Freud was possibly the first Psychologist to suggest why we dream. He was mainly concerned with a research technique known as psychoanalysis, whereby he would listen to patients talk about experiences and then use them to diagnose and treat mental illness. Think of your stereotypical “film” Psychologist, with his patient lying on the couch. That is Freud’s art. He found that patients commonly reported dreams during sessions, and hence decided to use them as a scientific method to evaluate the mind. He began fully researching dreams towards the end of the 19th century, and concluded they were the key to understanding the subconscious – an important concept in his psychodynamic approach.
Freud believed that we sleep because we are tired of receiving and responding to external stimuli in the environment. This essentially means sleeping is a withdrawal from reality; we go to a dark room and cover ourselves with a duvet to minimise environmental stimuli. It would not be safe to completely withdraw from reality, however. We would risk going to sleep never to wake again, as we would never know when to. We need to have some level of alert during our sleep for emergencies; if a tiger was to start recklessly chewing your arm, you would definitely hope your body would wake (although knowing the nature of dreams, you’d probably wake to find your harmless puppy playfully nibbling your hand). We are very responsive to external stimuli – we just do not usually wake up because of them. That is why we dream of things that are actually happening (although usually exaggerated), as with the puppy/tiger example given above.
So what about dreams themselves? Freud believed the mind was categorised into three areas:
Superego: This is concerned with good morals, and works to counter primal instincts and urges. It strives to be socially acceptable, appropriate and well mannered. Consider this your “shoulder angel”, which works directly against the id. It’s your good conscience.
Ego: This is the conscious mind. It works according to the reality principle; it seeks to please the id without causing trouble or long term grief. It’s the balance between id and superego, and is responsible for other psychodynamic features like defence mechanisms.
Id: The id acts according to the pleasure principle and simply wants everything now. It is concerned with basic drives and instincts. Food, water, sex and other basic impulses are controlled by the id. It seeks only pleasure without pain, and is essentially your “shoulder devil”.
So what does this have to do with dreams? Well Freud believes that during the day, your superego often manages to control the ego; you act in a socially appropriate manner and behave as you should (most of the time anyway…) Essentially, the superego manages to suppress the id. When you sleep, your id needs a way to release all the socially unacceptable desires and urges – et voilà – dreams. Or not. It doesn’t quite end there. Sometimes, our primal urges can be disturbing and may cause psychological harm. So, the brain “censors” these urges and transcribes them to symbolic forms, which are more acceptable. This is why dreams are often “interpreted”. However, that is not the end of all of Freud’s ideas; he also believed that dreams themselves were split into two parts:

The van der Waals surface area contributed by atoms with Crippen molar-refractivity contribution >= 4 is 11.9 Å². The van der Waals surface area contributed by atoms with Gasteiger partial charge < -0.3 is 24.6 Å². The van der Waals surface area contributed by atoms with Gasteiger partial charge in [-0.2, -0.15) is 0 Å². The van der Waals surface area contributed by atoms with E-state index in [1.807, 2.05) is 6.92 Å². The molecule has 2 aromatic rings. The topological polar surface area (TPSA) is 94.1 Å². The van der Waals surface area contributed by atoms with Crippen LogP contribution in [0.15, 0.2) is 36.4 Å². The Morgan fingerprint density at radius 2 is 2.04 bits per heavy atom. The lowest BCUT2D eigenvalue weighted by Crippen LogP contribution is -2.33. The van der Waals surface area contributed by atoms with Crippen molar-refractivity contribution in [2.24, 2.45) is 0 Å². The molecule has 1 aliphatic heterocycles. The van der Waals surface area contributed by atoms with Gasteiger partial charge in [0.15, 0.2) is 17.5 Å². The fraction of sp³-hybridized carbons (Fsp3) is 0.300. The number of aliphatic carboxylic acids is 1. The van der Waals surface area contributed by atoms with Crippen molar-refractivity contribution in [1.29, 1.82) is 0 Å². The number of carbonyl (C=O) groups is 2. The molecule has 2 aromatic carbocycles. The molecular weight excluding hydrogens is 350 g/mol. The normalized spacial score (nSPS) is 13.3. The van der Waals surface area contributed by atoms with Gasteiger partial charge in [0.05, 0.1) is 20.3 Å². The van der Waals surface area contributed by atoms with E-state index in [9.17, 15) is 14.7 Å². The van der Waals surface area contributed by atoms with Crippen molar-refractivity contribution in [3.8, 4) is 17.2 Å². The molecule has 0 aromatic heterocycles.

The manifest content: This is what, upon awakening, you would recall. If you were to describe a dream to a friend, it would be the manifest content you would tell them. It is basically the transcription (or censored version) of the true meaning of your dream. It has absolutely no meaning whatsoever, as it is only a way to disguise your underlying forbidden desires.
The latent content: This is what your dream really means. The unconscious desires are included here, and may actually make appearances in the manifest content. However, if they were to do so, they would be unrecognisable and have no context – meaning you’ll forget them much more easily.
The process by which the brain censors dreams, or put more technically, converts manifest content to latent content, is also explained by Freud. He calls the process “dream work”. He believed the brain has three methods to convert the content:
Condensation: As the name suggests, two or more latent thoughts are condensed into one manifest dream or image.
Displacement: This is where desires or emotions are displaced from the intended person/object onto a meaningless object in a manifest dream. So if you have an unconscious love for a person, it may be displaced onto an object, like a new car, in the manifest dream.
Symbolism: Where symbols are used to disguise similar sounding or looking concepts or objects. So for example, Freud believed anything resembling an erection symbolised it (tree trunks, sticks, rockets, lamps – practically anything long). Anything which had ‘space’ inside often represented a vagina (wardrobes, chests, ovens, vases, pots, pans, fireplaces… you get the idea). In fact, something as innocent as walking up the stairs could be interpreted in a sexual manner.
For those familiar with Freud, you will already know that Freud had a small… okay, massive obsession with sex. Most of his theories incorporate genitals and sex, with one theory managing to describe (in essence) incestial fantasies (follow this link for further information). So his idea of dream interpretation often included way too much sex. It is true that the human mind naturally thinks about sex a lot, but to presume most of our dreams are sex related is just unrealistic. I will now present some of the most common dreams, and modern interpretations of what they may indicate, rather than Freud’s idea that hugging a tree means you hold penises close to your heart (literally or metaphorically, we just won’t go there…)